Whimsical Mayhem & Conceptual Metamorphoses
Personal Structures – Open Borders
57th Biennale di Venezia 2017
One of the many collateral exhibitions running in parallel to the 57th Venice Biennale is Personal Structures – Open Borders, curated by Rene Rietmeyer, exhibiting in a number of venues throughout Venice under the auspices of the Global Art Affairs Foundation, a not for profit organisation founded in 2009 and exhibiting at the Venice Biennale since 2011.
In 2013 I interviewed Mr Rietmeyer about the Foundation’s aims. At that time they were exhibiting only at the Palazzo Bembo. This year they have expanded their exhibition to include works at the Palazzo Mora, the Palazzo Rossini, the Palazzo Michiel and the Giardini della Marinaressa. The Foundation’s main focus is to organize exhibitions, symposia, publish texts on art and facilitate art projects.
Mr Rietmeyer travels the world to find artists who fit his curatorial vision. This year’s theme is Personal Structures – Open Borders. This expansion of gallery spaces has brought together over 250 artists from all over the world, including some well known figures like Joseph Kosuth, whose blue neon light installation against black walls, The walls in my room should be painted this colour, is a fun filled notable contribution. Also of note is the Chinese artist, Li-Jen Shih, whose bronze large and small rhino statues, videos and installations link the potential extinction of the rhino to humanity’s own vulnerabilities. He stresses the importance of learning to coexist in harmony with the animal world. His belief that the rhino is a mystic creature, a symbol of fortune and kindness, and that its extinction will somehow affect humanity’s future stems from a sense that the “circle of life” connects us all. His giant King Kong Rhino has a nobility, which displays the spirit of his Eastern philosophy.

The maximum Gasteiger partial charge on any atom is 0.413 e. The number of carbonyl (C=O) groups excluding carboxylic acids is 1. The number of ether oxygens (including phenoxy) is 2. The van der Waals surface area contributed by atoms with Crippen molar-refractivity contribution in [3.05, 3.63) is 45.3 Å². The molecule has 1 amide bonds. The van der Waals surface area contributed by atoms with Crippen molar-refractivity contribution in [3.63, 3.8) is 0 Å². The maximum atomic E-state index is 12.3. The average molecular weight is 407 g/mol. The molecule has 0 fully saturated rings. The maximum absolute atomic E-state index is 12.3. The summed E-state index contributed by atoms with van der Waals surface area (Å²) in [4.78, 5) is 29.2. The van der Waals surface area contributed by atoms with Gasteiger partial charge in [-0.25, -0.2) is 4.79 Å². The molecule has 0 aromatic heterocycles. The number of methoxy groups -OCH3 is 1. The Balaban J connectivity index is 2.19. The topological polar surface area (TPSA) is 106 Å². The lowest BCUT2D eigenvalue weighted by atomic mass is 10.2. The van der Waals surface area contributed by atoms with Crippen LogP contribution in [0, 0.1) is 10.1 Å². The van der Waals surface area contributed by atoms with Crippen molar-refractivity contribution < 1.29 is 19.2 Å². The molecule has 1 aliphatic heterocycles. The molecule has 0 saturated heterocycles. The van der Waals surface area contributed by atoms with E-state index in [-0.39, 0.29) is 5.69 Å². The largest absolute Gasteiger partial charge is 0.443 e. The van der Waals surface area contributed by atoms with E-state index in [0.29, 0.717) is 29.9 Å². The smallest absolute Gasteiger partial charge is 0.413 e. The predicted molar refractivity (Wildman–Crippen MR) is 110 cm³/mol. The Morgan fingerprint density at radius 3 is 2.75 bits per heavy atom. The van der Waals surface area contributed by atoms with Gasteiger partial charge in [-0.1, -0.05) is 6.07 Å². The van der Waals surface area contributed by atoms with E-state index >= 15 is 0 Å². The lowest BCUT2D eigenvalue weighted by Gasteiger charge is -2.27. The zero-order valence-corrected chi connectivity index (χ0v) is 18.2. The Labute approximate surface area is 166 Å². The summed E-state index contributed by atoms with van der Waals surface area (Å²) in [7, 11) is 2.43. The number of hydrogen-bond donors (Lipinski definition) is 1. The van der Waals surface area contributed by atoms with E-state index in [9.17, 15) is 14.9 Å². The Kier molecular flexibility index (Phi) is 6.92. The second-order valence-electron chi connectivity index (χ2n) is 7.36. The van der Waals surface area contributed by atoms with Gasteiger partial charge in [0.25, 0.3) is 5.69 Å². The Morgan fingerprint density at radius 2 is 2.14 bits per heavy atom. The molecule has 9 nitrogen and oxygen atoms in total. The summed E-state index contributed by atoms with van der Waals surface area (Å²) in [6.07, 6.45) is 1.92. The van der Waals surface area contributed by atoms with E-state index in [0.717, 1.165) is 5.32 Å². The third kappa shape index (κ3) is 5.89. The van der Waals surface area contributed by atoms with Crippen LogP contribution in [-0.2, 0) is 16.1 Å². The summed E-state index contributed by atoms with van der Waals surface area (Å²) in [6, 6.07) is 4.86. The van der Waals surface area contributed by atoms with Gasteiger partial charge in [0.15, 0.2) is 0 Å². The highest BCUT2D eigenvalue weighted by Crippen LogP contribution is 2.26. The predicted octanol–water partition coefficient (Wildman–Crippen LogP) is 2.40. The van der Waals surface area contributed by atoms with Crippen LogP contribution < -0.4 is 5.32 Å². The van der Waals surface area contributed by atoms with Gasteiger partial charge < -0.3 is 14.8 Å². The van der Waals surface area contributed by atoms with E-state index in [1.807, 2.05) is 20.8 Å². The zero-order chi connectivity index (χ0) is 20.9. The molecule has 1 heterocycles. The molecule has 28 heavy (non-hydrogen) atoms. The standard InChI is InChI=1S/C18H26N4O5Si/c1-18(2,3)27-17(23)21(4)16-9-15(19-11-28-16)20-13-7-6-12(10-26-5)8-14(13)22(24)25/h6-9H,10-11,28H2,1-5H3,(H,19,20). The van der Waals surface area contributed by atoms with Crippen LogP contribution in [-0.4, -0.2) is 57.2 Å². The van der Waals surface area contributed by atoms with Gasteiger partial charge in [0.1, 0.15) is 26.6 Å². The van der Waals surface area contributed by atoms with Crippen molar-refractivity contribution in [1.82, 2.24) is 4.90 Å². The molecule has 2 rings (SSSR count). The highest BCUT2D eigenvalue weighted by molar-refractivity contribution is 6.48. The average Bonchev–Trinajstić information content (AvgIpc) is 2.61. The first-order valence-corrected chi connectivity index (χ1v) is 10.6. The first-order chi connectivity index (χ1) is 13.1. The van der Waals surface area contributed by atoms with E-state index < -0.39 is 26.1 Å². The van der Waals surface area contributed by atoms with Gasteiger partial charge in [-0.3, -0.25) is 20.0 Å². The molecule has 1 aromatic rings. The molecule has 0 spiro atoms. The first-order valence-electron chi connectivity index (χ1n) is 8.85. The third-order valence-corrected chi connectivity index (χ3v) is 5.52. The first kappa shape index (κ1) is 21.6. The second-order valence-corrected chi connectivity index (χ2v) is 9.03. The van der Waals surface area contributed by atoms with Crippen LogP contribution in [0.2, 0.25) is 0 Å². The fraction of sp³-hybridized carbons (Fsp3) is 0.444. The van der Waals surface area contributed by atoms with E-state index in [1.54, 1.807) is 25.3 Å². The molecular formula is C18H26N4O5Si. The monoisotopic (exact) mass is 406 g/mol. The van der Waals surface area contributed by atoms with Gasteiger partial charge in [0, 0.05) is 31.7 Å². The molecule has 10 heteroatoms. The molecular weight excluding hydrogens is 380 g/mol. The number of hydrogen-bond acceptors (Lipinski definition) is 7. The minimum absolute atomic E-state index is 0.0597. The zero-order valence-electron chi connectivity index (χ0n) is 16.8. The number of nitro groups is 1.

At the Palazzo Bembo, Australia is well represented by five artists: Juan Ford, Chris Bond, Graham Hay, Peter Rosman, and George Tzikas.
Juan Ford never disappoints. His technical mastery and layered conceptual subject matter create intriguing and at the same time aesthetically beautiful works. Here his two diptychs are no exception. As you walk into the Ford/Bond room you are greeted by the first Ford diptych, which at first looks like a snake caught up in gum leaves. On further inspection, Ford’s unique signature detail of intertwining his images with hyperrealist pieces of painted coloured masking tape draws the viewer in to conduct a closer inspection and analysis. Here the white tape seems to suggest nature being interfered with by human activity … or perhaps it’s the other way round – humanity being interfered with by nature.
The shape of the branch on the left suggests a serpentine composition, which leads the eye to the canvas on the right, a painted x-ray of a snake, which has swallowed a light bulb meticulously painted in white/gray against a black background. This, without doubt, is nature being interfered with by humanity’s thoughtless disposal of rubbish. Life and death are intrinsically connected, light and dark contrasted from one canvas to the other. The first canvas is imbued with an intense white light, contrasted with the black background of the second canvas depicting the snake. Ford’s intelligent yet playful dealing of deep philosophical issues in a unique voice unmistakably his own. His visual ambiguities create an intriguing metamorphosis between reality and fiction.